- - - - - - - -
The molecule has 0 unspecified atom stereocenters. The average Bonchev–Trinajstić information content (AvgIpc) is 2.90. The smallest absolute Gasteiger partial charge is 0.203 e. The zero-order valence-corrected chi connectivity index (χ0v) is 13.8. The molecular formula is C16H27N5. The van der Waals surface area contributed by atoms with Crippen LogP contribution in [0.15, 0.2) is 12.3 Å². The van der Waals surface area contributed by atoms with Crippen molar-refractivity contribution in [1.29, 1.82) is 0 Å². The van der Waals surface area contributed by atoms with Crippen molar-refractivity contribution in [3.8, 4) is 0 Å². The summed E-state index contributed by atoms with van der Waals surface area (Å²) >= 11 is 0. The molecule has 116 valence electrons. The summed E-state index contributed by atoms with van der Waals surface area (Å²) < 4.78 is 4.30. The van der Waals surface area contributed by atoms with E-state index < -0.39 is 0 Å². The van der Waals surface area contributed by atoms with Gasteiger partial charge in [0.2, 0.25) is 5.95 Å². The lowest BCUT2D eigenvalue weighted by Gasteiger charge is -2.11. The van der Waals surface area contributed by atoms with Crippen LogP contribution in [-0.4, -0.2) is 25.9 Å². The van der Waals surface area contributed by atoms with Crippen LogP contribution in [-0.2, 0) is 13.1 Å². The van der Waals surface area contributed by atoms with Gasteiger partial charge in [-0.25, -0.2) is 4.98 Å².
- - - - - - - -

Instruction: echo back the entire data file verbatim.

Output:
The molecule has 0 unspecified atom stereocenters. The average Bonchev–Trinajstić information content (AvgIpc) is 2.90. The smallest absolute Gasteiger partial charge is 0.203 e. The zero-order valence-corrected chi connectivity index (χ0v) is 13.8. The molecular formula is C16H27N5. The van der Waals surface area contributed by atoms with Crippen LogP contribution in [0.15, 0.2) is 12.3 Å². The van der Waals surface area contributed by atoms with Crippen molar-refractivity contribution in [1.29, 1.82) is 0 Å². The van der Waals surface area contributed by atoms with Crippen molar-refractivity contribution in [3.8, 4) is 0 Å². The summed E-state index contributed by atoms with van der Waals surface area (Å²) >= 11 is 0. The molecule has 116 valence electrons. The summed E-state index contributed by atoms with van der Waals surface area (Å²) < 4.78 is 4.30. The van der Waals surface area contributed by atoms with E-state index < -0.39 is 0 Å². The van der Waals surface area contributed by atoms with Gasteiger partial charge in [0.2, 0.25) is 5.95 Å². The lowest BCUT2D eigenvalue weighted by Gasteiger charge is -2.11. The van der Waals surface area contributed by atoms with Crippen LogP contribution in [-0.4, -0.2) is 25.9 Å². The van der Waals surface area contributed by atoms with Crippen LogP contribution in [-0.2, 0) is 13.1 Å². The van der Waals surface area contributed by atoms with Gasteiger partial charge in [-0.25, -0.2) is 4.98 Å².